Caution: Road Work Ahead Through July 31st!
When I think of the federal highway bill languishing again in Congress, I can’t help but get the Schoolhouse Rock song from my childhood playing in my head…”I’m just a bill. I am only a bill. And I’m sitting here on Capitol Hill.” The ever-present debate on how to continue funding the nation’s highway, transit and road safety programs is hurtling toward yet another deadline on July 31.
Why the gridlock? Money. There’s not enough of it. Without Congressional action, the highway trust fund balance will reach zero in early September. Since the fund can’t legally show a negative balance, the Congress has three choices:
- Pass a multi-year bill (the option everyone prefers), or
- Pass a short-term extension and find the revenue to fund that extension (roughly $10 billion to fund projects through the end of 2015), or
- Allow the disruption of state transportation projects to keep the balance at zero.
There is no easy choice for Members of Congress. They have been wrestling with it since 2008 and there have been roughly two dozen short-term extensions of the highway bill over the last 12 years. The highway fund revenue source is fuel taxes that haven’t been raised since 1993 and were not indexed for inflation. Since then, the combination of less driving among Americans and improved fuel efficiency have led to a shortfall for seven years. Congress has transferred money from the general fund of the Treasury but that is not a long term solution. According to the Congressional Budget Office, the highway trust fund now faces a $169 billion shortfall over 10 years.
The Senate Environment and Public Works Committee got the ball rolling on July 2 by unanimously passing Senate Bill 1647, also known as the DRIVE Act, out of committee. Multiple committees in the House and Senate have jurisdiction over parts of the highway bill, so like the Schoolhouse Rock cartoon, this legislation has a long way to go before it becomes law.
The biggest responsibility falls on the members of the House Ways and Means Committee and the Senate Finance Committee. These Members of Congress are charged with finding additional revenue sources for the highway trust fund. Several ideas have been floated, but, to date, there is no agreement on a long-term funding source.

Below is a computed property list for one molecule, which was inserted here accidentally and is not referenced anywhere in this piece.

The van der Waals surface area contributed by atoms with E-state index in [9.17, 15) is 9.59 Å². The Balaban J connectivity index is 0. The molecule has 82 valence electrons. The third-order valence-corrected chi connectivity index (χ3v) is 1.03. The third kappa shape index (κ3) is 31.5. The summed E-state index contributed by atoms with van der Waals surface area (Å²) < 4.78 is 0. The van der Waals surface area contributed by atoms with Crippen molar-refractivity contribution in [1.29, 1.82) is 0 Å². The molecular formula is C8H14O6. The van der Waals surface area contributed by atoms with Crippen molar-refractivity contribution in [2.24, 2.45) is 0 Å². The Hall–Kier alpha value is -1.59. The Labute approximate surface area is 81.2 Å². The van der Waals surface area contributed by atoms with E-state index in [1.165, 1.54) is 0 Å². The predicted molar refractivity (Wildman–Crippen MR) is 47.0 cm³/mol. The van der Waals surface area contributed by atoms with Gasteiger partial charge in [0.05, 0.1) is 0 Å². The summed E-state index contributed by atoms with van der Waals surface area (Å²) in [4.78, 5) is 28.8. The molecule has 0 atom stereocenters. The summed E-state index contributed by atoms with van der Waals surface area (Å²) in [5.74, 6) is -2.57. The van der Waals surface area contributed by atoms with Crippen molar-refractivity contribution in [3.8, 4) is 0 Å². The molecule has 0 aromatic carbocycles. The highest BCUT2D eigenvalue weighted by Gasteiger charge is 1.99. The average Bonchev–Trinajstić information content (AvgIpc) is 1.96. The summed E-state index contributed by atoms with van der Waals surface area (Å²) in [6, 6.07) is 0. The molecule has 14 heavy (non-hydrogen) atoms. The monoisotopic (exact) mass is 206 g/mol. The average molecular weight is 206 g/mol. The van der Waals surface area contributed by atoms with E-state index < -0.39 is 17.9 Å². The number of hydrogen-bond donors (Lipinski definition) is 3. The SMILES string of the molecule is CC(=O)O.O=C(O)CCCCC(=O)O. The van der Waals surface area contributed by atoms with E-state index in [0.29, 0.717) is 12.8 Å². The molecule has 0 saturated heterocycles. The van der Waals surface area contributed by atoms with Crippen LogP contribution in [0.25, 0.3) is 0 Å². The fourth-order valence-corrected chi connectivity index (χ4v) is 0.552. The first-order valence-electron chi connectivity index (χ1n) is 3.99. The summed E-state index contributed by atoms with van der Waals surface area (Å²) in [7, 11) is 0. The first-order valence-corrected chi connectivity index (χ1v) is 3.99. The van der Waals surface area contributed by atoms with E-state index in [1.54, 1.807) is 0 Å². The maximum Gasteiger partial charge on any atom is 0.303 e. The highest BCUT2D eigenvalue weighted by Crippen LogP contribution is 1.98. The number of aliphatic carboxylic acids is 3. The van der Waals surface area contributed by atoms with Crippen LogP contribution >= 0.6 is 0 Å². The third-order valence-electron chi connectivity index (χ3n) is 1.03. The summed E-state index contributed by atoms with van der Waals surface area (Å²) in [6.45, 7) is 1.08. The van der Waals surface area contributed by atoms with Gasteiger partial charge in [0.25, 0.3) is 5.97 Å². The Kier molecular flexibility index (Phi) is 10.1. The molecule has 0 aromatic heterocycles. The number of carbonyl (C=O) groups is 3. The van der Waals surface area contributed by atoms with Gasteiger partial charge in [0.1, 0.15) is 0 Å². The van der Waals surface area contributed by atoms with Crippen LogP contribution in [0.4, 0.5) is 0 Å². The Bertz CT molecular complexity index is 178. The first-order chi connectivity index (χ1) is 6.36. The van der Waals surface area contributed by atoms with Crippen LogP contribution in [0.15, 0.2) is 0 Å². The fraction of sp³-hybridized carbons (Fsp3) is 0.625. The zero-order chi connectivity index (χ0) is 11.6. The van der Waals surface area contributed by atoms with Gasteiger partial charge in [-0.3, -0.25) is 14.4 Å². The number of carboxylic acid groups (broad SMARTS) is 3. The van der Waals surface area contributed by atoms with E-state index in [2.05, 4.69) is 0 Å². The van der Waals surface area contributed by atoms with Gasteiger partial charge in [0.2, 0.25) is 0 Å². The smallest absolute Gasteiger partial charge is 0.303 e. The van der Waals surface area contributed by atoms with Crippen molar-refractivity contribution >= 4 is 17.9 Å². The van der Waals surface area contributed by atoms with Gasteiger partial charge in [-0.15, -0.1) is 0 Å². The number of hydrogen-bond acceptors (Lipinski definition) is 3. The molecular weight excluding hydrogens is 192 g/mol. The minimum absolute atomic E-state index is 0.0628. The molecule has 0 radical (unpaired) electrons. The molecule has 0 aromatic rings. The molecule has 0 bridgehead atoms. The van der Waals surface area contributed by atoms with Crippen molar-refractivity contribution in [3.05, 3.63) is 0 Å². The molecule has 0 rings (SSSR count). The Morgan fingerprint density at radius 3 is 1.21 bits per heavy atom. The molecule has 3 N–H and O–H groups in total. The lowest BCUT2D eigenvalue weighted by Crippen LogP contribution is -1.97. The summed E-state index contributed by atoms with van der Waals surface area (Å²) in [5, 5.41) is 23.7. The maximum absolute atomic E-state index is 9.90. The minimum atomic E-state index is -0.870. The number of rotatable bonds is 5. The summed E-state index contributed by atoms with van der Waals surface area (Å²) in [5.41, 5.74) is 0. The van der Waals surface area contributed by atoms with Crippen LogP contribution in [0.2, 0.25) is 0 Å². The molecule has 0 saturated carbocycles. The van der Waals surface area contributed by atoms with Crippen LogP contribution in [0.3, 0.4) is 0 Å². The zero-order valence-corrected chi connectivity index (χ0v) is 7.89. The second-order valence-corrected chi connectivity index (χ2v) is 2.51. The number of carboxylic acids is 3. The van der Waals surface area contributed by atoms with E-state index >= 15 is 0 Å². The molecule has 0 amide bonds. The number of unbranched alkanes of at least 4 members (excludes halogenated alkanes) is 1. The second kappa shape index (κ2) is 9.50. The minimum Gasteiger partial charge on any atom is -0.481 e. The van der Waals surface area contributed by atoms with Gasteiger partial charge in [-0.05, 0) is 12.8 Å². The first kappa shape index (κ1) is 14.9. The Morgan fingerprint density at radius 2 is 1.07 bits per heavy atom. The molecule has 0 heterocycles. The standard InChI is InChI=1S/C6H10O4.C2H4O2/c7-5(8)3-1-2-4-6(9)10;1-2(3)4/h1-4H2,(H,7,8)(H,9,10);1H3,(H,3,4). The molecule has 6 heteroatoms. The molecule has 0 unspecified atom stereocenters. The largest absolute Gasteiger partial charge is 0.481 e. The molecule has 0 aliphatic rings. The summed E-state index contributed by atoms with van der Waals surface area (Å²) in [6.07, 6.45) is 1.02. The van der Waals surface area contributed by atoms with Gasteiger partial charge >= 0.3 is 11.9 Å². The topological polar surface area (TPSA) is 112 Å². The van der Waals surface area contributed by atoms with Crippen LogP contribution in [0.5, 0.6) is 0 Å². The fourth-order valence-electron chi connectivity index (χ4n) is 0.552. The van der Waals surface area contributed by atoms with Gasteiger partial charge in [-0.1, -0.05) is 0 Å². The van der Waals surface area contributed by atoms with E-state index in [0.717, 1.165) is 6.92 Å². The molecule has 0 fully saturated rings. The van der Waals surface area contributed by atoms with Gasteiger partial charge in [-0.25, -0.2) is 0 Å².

From a safety perspective, this presents serious problems. Short-term extensions keep funding levels flat and force the states to work with language passed in 2012. This stifles innovation and progress. Additionally our infrastructure is literally crumbling. We have seen bridges closed for repair, subway systems in need of updates, railroad crashes and increased traffic congestion.
Ray LaHood, former United States Secretary of Transportation and a former Member of Congress, summed the challenge up eloquently in his testimony before the Senate Finance Committee, “These challenges are immense but not impossible. Building America’s Future is calling on Congress to pass a long term and sustainable bill that does much more than provide small inflationary increases in funding. To do that it’s going to take all of us working together – Republicans with Democrats; the House and the Senate; and both ends of Pennsylvania Avenue.”
Hopefully the United States Congress will be able to make the necessary tough choices regarding the highway trust fund this year. A multi-year bill is sorely needed. As a nation we have made tremendous progress in preventing traffic safety deaths and injuries. A long-term bill requires economic sacrifices in the form of reduced spending or new revenue sources or both. The funding solution could ultimately be unpopular. However, the alternative is worse. Our aging infrastructure makes us vulnerable to increased deaths and injuries on our roads and rails. That’s something our nation absolutely cannot afford.
Responsibility.org is a leader in the fight to stop impaired driving and has offered proven solutions to further reduce death and injury due to impaired driving. To learn more about the policies we support, visit Responsibility.org’s policy page.
Brandy Anderson Nannini is the Vice President of Government Relations and Traffic Safety.